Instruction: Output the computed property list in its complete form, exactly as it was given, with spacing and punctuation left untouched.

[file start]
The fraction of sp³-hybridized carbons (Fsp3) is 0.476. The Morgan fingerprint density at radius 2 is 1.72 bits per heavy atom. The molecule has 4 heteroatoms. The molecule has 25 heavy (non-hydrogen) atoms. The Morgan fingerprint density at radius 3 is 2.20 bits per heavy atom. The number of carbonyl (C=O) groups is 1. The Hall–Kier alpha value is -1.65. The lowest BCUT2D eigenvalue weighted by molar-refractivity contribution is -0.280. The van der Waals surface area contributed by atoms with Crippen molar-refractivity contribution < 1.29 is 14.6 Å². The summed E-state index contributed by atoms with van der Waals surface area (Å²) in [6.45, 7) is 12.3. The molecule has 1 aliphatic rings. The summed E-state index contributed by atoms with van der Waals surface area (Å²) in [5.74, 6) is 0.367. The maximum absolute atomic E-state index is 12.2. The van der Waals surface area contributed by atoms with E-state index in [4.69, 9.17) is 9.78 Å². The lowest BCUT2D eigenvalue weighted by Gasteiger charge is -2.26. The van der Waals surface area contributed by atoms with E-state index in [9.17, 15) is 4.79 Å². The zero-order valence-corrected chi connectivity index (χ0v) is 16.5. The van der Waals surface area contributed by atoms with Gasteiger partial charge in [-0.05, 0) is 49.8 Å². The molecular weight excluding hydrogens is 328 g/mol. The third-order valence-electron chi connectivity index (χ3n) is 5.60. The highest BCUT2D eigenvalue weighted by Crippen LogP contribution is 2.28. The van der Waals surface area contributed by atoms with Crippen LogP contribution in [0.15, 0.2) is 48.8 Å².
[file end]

The fraction of sp³-hybridized carbons (Fsp3) is 0.476. The Morgan fingerprint density at radius 2 is 1.72 bits per heavy atom. The molecule has 4 heteroatoms. The molecule has 25 heavy (non-hydrogen) atoms. The Morgan fingerprint density at radius 3 is 2.20 bits per heavy atom. The number of carbonyl (C=O) groups is 1. The Hall–Kier alpha value is -1.65. The lowest BCUT2D eigenvalue weighted by molar-refractivity contribution is -0.280. The van der Waals surface area contributed by atoms with Crippen molar-refractivity contribution < 1.29 is 14.6 Å². The summed E-state index contributed by atoms with van der Waals surface area (Å²) in [6.45, 7) is 12.3. The molecule has 1 aliphatic rings. The summed E-state index contributed by atoms with van der Waals surface area (Å²) in [5.74, 6) is 0.367. The maximum absolute atomic E-state index is 12.2. The van der Waals surface area contributed by atoms with E-state index in [4.69, 9.17) is 9.78 Å². The lowest BCUT2D eigenvalue weighted by Gasteiger charge is -2.26. The van der Waals surface area contributed by atoms with E-state index in [9.17, 15) is 4.79 Å². The zero-order valence-corrected chi connectivity index (χ0v) is 16.5. The van der Waals surface area contributed by atoms with Gasteiger partial charge in [-0.05, 0) is 49.8 Å². The molecular weight excluding hydrogens is 328 g/mol. The third-order valence-electron chi connectivity index (χ3n) is 5.60. The highest BCUT2D eigenvalue weighted by Crippen LogP contribution is 2.28. The van der Waals surface area contributed by atoms with Crippen LogP contribution in [0.15, 0.2) is 48.8 Å².